Finalist — Ron Armstrong

OUTSTANDING CONTRIBUTION TO SCHOOL COMMUNITY

ROCKHAMPTON COMMUNITY CHAMPION FOR BOARDING STUDENTS A STATE FINALIST


During the global pandemic, Ron Armstrong’s leadership of his tireless team of boarding staff at The Cathedral College (TCC) in Rockhampton ensured his school was one of the first in the state able to reopen to a full complement of students on site.


Since taking on the role of Assistant Principal: Boarding in 2009, Mr Armstrong has increased TCC’s boarding numbers from 120 students to full capacity at 190, with a waiting list. He’s known as an exemplary teacher who cares about the whole person and is available for long hours every day to parents of boarders. He’s also contributed to nationwide Boarding standards and professional development.


The trust Mr Armstrong has built among regional and rural Queensland communities and their families, his exceptional teaching and his courageous and caring leadership are just some of the reasons he is a finalist for the Queensland College of Teachers TEACHX Outstanding Contribution to Teaching Award.


The English teacher is a champion for his College and students. During refurbishments to TCC’s boarding facilities six years ago, he lobbied hard for additional space. As a result, the College’s Years 7 and 8 students share rooms to support each other transitioning to boarding, and from Year 9 each boarder has their own room – quite exceptional in a boarding school.


“I believed our boarders deserve that, but it also encourages our kids to be comfortable. It has to be their second home,” Mr Armstrong said.

It was this hard-won space and the Assistant Principal’s constant liaison with the Rockhampton Catholic Diocese’s Workplace Health and Safety Officer and Queensland Health and the that saw TCC take its boarders back quickly after the COVID ‘first wave’.


During the tough period of remote learning, Mr Armstrong negotiated the re-allocation of boarding staff to on-campus roles to maintain their working hours. This allowed day teachers to concentrate on providing online learning, while boarding staff supervised 110 attending students who were children of essential workers. Mr Armstrong is particularly proud of his boarding staff and their flexibility to adapting to new procedures in response to COVID (and the Diocesan Leadership for supporting the retention of boarding staff through this time); since the boarders have returned, there have been two or three sittings for each meal, instead of the usual one, and two of three shower shifts instead of one, with staff cleaning the facilities after each sitting or shift.


While growing up on a dairy farm out of Rockhampton, Mr Armstrong spent three hours a day commuting to high school and back. For many students, the distance from home to school is a lot further and boarding provides a critical solution. Pre-pandemic, the educator travelled far and wide to meet with families, knowing how important it is to look someone in the eye and shake their hand if you are going to be responsible for their child.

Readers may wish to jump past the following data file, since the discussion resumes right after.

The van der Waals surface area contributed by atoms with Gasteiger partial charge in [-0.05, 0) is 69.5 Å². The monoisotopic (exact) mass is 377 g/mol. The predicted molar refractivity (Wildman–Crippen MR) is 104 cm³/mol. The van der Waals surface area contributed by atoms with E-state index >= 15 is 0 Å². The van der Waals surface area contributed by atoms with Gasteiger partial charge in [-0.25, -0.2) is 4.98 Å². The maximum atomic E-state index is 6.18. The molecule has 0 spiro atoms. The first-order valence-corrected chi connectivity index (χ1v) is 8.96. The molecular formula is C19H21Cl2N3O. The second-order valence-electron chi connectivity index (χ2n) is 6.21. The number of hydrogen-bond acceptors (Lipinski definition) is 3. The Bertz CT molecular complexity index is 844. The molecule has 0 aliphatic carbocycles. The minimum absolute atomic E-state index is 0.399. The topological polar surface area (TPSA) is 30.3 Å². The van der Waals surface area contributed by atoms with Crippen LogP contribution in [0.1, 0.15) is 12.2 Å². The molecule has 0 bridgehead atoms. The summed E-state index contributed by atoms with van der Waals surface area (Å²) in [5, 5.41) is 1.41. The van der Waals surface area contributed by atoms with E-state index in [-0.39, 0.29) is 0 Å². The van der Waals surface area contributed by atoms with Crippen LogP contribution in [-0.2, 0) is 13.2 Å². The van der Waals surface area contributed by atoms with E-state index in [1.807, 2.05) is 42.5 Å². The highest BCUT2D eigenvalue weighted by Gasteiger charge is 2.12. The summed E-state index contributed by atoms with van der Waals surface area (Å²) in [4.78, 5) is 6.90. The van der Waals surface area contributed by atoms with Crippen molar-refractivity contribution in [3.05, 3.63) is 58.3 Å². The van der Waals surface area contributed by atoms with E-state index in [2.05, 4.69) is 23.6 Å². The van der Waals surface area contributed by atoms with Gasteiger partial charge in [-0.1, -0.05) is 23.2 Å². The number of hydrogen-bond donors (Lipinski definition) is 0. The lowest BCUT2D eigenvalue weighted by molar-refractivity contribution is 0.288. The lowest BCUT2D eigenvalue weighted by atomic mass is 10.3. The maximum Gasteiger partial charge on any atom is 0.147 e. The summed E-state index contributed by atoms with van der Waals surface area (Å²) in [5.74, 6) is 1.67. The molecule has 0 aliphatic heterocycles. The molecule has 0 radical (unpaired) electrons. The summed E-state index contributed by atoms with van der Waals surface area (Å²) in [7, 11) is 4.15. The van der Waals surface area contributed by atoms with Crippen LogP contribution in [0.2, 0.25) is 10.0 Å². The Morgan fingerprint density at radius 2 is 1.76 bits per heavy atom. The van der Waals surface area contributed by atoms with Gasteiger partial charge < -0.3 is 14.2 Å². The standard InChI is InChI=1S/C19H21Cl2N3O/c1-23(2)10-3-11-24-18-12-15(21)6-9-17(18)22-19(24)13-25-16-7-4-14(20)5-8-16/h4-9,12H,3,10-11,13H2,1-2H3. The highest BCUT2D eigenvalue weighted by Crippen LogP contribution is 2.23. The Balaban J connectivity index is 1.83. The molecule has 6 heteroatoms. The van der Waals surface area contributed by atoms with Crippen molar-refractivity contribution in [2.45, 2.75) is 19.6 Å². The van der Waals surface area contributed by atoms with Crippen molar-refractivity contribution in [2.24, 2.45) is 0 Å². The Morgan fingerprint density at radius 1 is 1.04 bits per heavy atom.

“Our boarding parents, like all parents, want to provide the best opportunities for their children and provide them with more than they ever had, as we all wish to do. It is parents going out into their communities and talking about the quality of education at TCC and the level of care that their child received in boarding that keeps other parents coming to us,” Mr Armstrong said.

His expertise has been used to write the College guidelines for Boarding and his Principal, Rob Alexander, says Mr Armstrong “is a hero” to their school. He has also been seconded to schools across Australia to audit their boarding facilities and provide advice and guidance for improvements and growth.


At 60, Mr Armstrong has experienced a number of his own very close personal losses in his family and understands and recognises that people have to face tragedy and loss every day. “The support and assistance provided during these times is a measure of us as a society and as a caring Catholic community,” he said, “…and it is a responsibility of us all to support, assist and help those people in need.”


Mr Armstrong recognises that part of being a home away from home for boarding students is helping them deal with tough times sometimes; he and TCC are well able to do that. He values strong pastoral care in all of his staff and is renowned for the care he provides.


“We have to be their initial first support. I don’t think you can do that without having some experiences and being able to empathise,” Mr Armstrong said.

Mr Armstrong played rugby league and competed in the state titles for 100m and 200m sprints and long jump as a young man. For 25 years he has taught martial arts, once running his own schools, and holds black belts in Karate and Tae Kwon Do and is a qualified Muay Thai instructor, climbing instructor and archery instructor and regularly teaches archery to boarders. The Essential English teacher has had poetry published and is an avid reader and writer. Outside of teaching he has worked at an employment agency, as a Senior Education Officer at the Capricornia Correctional Centre and previously ran a school in Papua New Guinea. He strongly believes that the diversity of experiences in his life assist in developing empathy and understanding as a teacher.


The winners of the TEACHX Awards will be announced on 29 October, on the eve of World Teachers’ Day in Australia.

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